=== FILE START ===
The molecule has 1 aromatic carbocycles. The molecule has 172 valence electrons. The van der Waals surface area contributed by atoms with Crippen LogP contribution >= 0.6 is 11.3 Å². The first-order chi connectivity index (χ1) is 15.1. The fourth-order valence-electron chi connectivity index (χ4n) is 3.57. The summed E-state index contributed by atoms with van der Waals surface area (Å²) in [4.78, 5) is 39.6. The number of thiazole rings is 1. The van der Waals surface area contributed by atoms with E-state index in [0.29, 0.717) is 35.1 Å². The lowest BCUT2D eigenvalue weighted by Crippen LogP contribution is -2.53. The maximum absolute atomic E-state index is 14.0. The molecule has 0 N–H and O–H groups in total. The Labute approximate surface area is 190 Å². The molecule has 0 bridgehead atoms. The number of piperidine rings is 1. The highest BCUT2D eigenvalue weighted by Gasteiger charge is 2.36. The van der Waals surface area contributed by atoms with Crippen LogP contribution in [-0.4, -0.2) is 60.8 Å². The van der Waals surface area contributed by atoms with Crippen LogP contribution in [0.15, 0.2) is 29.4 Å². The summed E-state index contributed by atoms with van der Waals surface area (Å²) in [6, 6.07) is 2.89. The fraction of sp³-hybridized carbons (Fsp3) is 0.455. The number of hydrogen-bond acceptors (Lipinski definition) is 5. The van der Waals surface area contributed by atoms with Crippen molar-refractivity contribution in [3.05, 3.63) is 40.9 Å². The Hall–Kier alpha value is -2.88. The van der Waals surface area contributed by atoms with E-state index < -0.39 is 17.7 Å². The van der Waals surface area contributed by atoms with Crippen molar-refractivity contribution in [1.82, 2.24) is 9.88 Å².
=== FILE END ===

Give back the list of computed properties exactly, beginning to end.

The molecule has 1 aromatic carbocycles. The molecule has 172 valence electrons. The van der Waals surface area contributed by atoms with Crippen LogP contribution >= 0.6 is 11.3 Å². The first-order chi connectivity index (χ1) is 15.1. The fourth-order valence-electron chi connectivity index (χ4n) is 3.57. The summed E-state index contributed by atoms with van der Waals surface area (Å²) in [4.78, 5) is 39.6. The number of thiazole rings is 1. The van der Waals surface area contributed by atoms with E-state index in [0.29, 0.717) is 35.1 Å². The lowest BCUT2D eigenvalue weighted by Crippen LogP contribution is -2.53. The maximum absolute atomic E-state index is 14.0. The molecule has 0 N–H and O–H groups in total. The Labute approximate surface area is 190 Å². The molecule has 0 bridgehead atoms. The number of piperidine rings is 1. The highest BCUT2D eigenvalue weighted by Gasteiger charge is 2.36. The van der Waals surface area contributed by atoms with Crippen LogP contribution in [-0.4, -0.2) is 60.8 Å². The van der Waals surface area contributed by atoms with Crippen LogP contribution in [0.15, 0.2) is 29.4 Å². The summed E-state index contributed by atoms with van der Waals surface area (Å²) in [6, 6.07) is 2.89. The fraction of sp³-hybridized carbons (Fsp3) is 0.455. The number of hydrogen-bond acceptors (Lipinski definition) is 5. The van der Waals surface area contributed by atoms with Crippen molar-refractivity contribution in [3.05, 3.63) is 40.9 Å². The Hall–Kier alpha value is -2.88. The van der Waals surface area contributed by atoms with E-state index < -0.39 is 17.7 Å². The van der Waals surface area contributed by atoms with Crippen molar-refractivity contribution in [1.82, 2.24) is 9.88 Å².